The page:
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Editorial: Loss of Islanders symbolizes Long Island's weaknesses

Shown is an aerial view of the Nassau

Shown is an aerial view of the Nassau Coliseum/Mitchell Field Complex in Uniondale. Credit: Kevin P Coughlin, 2011

Let the heartbreaking departure of the New York Islanders from the Nassau Coliseum to Brooklyn's Barclays Center be a stern warning for everyone who wants to keep Long Island just as it is. Change is guaranteed, and constant. The question isn't whether we'll have it, but whether it will be for the better.

This change -- taking away a championship-winning team that many of us loved, and likely signaling the beginning of the end for an arena that has hosted so many memorable events far beyond hockey -- is for the worse. And it's the result of an ineffective, hyperlocal governmental structure, as well as a cadre of "We don't want to be Queens"-style fearmongering by politicians who put their own narrow needs and desires before those of their communities and Long Island.

On Wednesday, an announcement that had been dreaded and rumored became official at a news conference in Brooklyn: The Islanders will depart after the 2014-15 season, joining the NBA Nets, who also played at Nassau Coliseum in the 1970s, before leaving themselves.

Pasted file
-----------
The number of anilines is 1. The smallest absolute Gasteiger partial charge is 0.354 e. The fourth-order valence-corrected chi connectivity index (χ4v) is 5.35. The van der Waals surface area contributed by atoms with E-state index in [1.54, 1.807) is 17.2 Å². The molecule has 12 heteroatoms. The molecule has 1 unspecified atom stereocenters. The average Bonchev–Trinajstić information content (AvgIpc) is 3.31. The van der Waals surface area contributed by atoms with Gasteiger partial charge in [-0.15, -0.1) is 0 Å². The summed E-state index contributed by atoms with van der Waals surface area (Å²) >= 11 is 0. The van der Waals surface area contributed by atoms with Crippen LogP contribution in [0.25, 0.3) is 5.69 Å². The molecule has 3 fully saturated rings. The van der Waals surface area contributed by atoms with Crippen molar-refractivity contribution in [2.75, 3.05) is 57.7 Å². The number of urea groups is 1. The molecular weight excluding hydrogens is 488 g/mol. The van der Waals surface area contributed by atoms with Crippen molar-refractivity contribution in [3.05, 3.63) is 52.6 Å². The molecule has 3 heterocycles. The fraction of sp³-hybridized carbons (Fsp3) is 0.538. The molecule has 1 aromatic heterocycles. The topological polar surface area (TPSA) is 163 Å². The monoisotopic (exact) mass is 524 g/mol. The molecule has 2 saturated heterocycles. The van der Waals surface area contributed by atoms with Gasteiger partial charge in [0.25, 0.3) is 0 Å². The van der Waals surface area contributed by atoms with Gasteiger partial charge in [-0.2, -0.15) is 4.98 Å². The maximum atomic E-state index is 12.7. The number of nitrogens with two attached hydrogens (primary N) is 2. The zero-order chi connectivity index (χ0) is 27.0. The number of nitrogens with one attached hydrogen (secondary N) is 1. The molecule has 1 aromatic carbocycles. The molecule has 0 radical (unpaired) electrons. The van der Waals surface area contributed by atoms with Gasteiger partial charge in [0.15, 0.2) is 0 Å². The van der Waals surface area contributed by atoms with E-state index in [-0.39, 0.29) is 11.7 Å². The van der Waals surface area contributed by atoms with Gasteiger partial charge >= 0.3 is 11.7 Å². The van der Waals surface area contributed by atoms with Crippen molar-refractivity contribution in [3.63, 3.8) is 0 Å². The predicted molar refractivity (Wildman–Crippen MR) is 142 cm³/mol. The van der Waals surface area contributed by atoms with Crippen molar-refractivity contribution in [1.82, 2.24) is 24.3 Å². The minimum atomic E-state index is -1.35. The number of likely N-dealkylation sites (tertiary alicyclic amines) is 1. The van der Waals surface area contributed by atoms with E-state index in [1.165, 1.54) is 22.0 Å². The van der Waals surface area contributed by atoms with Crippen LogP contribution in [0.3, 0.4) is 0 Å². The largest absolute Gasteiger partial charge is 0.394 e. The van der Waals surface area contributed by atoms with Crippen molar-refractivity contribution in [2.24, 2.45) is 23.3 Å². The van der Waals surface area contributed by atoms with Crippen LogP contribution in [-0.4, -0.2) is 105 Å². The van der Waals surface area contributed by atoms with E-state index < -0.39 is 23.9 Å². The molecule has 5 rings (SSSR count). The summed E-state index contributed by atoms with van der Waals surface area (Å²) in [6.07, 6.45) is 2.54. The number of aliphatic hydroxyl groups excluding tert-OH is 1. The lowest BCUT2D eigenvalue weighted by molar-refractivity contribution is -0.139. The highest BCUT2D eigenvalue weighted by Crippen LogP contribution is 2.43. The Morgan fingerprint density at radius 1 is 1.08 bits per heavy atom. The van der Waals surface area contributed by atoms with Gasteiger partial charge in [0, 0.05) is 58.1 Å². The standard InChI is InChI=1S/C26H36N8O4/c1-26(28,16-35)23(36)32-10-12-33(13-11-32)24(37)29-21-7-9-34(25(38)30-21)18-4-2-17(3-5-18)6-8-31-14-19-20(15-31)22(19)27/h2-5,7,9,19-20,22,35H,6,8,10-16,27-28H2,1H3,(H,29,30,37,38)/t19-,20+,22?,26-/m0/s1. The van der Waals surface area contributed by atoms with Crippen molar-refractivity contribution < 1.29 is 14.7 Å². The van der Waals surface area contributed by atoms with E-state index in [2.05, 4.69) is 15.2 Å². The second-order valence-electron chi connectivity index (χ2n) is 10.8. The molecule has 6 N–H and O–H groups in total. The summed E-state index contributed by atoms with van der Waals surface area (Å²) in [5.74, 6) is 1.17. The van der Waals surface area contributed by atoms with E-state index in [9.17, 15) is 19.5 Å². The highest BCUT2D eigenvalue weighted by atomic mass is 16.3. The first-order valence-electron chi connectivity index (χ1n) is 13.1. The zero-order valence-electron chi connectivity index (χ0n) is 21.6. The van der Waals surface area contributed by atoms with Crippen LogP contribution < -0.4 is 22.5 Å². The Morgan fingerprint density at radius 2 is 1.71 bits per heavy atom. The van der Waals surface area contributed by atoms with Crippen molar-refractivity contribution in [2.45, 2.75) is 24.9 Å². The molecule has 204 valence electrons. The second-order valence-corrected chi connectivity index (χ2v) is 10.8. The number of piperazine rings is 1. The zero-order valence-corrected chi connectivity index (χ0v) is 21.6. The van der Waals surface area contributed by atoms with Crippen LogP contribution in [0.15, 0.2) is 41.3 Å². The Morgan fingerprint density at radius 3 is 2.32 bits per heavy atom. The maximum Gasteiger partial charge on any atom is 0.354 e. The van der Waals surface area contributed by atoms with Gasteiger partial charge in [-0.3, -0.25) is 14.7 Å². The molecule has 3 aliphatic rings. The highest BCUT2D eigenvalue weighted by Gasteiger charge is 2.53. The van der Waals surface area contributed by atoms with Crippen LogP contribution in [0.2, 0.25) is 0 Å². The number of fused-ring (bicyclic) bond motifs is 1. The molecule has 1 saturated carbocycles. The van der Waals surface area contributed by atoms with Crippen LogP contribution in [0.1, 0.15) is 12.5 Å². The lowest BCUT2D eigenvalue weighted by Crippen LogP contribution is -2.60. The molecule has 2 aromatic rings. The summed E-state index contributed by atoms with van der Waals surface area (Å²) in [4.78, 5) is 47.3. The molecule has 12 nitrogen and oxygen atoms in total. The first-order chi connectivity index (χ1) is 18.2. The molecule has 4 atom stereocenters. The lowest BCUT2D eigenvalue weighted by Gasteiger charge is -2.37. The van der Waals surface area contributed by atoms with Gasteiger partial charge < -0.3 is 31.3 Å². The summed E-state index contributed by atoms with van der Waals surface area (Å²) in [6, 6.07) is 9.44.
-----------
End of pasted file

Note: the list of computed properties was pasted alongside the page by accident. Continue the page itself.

Consider this: Nassau County Republicans, particularly those who run the Town of Hempstead like their own personal fiefdom, have thwarted truly meaningful redevelopment of the Hub for 15 years. The Lighthouse project of Islanders owner Charles Wang was the bold plan needed to create a suburban center, a destination of entertainment, commerce and housing. There's no doubt the privately funded Lighthouse project had challenges, including where to find the many millions needed for infrastructure funding. But Wang and then-Nassau County Executive Thomas Suozzi could not overcome the power of NO! The crimped zoning plan the town later developed hampered the next county executive, Edward Mangano, forcing him to seek approval for public bonding to cover the cost of building a parking garage, a plan rejected by voters last year.

Yet over that same period a $1 billion arena was planned, approved and built in Brooklyn that, as part of a $5 billion mixed-use commercial and residential project, is going to propel that neighborhood and county forward for decades.

Part of the problem is the ability of towns like Hempstead to stymie projects of regional importance. Without some centralized power in planning, the narrow political desires and NIMBY -- and in some cases, admittedly, real -- concerns of people living near proposed projects will always trump the greater good of the region. Too many elected officials are more concerned about job security than the commonweal.

There is no good news here, and no reason for optimism. For now, there is no vision being trumpeted for the Hub that would provide anything close to the energy and growth a new Coliseum and the Islanders would have provided. Like it or not, Long Island is changing. This week, it took a turn for the worse.